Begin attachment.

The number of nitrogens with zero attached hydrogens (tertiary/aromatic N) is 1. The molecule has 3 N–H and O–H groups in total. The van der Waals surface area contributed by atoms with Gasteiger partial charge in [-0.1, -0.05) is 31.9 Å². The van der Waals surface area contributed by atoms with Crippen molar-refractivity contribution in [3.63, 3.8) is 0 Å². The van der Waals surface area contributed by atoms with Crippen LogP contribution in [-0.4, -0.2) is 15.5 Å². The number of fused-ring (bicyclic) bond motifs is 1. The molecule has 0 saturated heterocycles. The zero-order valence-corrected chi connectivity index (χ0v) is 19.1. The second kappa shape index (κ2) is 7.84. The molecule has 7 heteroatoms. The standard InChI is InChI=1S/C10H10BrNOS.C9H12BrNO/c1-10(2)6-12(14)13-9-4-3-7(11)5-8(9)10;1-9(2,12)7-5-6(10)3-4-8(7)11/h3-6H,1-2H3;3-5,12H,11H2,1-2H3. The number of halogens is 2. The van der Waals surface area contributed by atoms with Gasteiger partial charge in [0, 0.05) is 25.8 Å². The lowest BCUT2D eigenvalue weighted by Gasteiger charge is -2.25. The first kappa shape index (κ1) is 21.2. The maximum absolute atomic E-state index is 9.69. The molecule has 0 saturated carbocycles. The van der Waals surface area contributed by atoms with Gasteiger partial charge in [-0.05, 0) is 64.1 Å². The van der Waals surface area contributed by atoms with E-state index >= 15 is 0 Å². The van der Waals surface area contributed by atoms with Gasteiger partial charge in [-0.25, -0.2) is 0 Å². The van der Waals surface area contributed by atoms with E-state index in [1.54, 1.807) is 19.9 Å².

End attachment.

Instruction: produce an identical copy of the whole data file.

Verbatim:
The number of nitrogens with zero attached hydrogens (tertiary/aromatic N) is 1. The molecule has 3 N–H and O–H groups in total. The van der Waals surface area contributed by atoms with Gasteiger partial charge in [-0.1, -0.05) is 31.9 Å². The van der Waals surface area contributed by atoms with Crippen molar-refractivity contribution in [3.63, 3.8) is 0 Å². The van der Waals surface area contributed by atoms with Crippen LogP contribution in [-0.4, -0.2) is 15.5 Å². The number of fused-ring (bicyclic) bond motifs is 1. The molecule has 0 saturated heterocycles. The zero-order valence-corrected chi connectivity index (χ0v) is 19.1. The second kappa shape index (κ2) is 7.84. The molecule has 7 heteroatoms. The standard InChI is InChI=1S/C10H10BrNOS.C9H12BrNO/c1-10(2)6-12(14)13-9-4-3-7(11)5-8(9)10;1-9(2,12)7-5-6(10)3-4-8(7)11/h3-6H,1-2H3;3-5,12H,11H2,1-2H3. The number of halogens is 2. The van der Waals surface area contributed by atoms with Gasteiger partial charge in [0, 0.05) is 25.8 Å². The lowest BCUT2D eigenvalue weighted by Gasteiger charge is -2.25. The first kappa shape index (κ1) is 21.2. The maximum absolute atomic E-state index is 9.69. The molecule has 0 saturated carbocycles. The van der Waals surface area contributed by atoms with Gasteiger partial charge in [-0.05, 0) is 64.1 Å². The van der Waals surface area contributed by atoms with E-state index >= 15 is 0 Å². The van der Waals surface area contributed by atoms with Gasteiger partial charge in [-0.25, -0.2) is 0 Å². The van der Waals surface area contributed by atoms with E-state index in [1.54, 1.807) is 19.9 Å².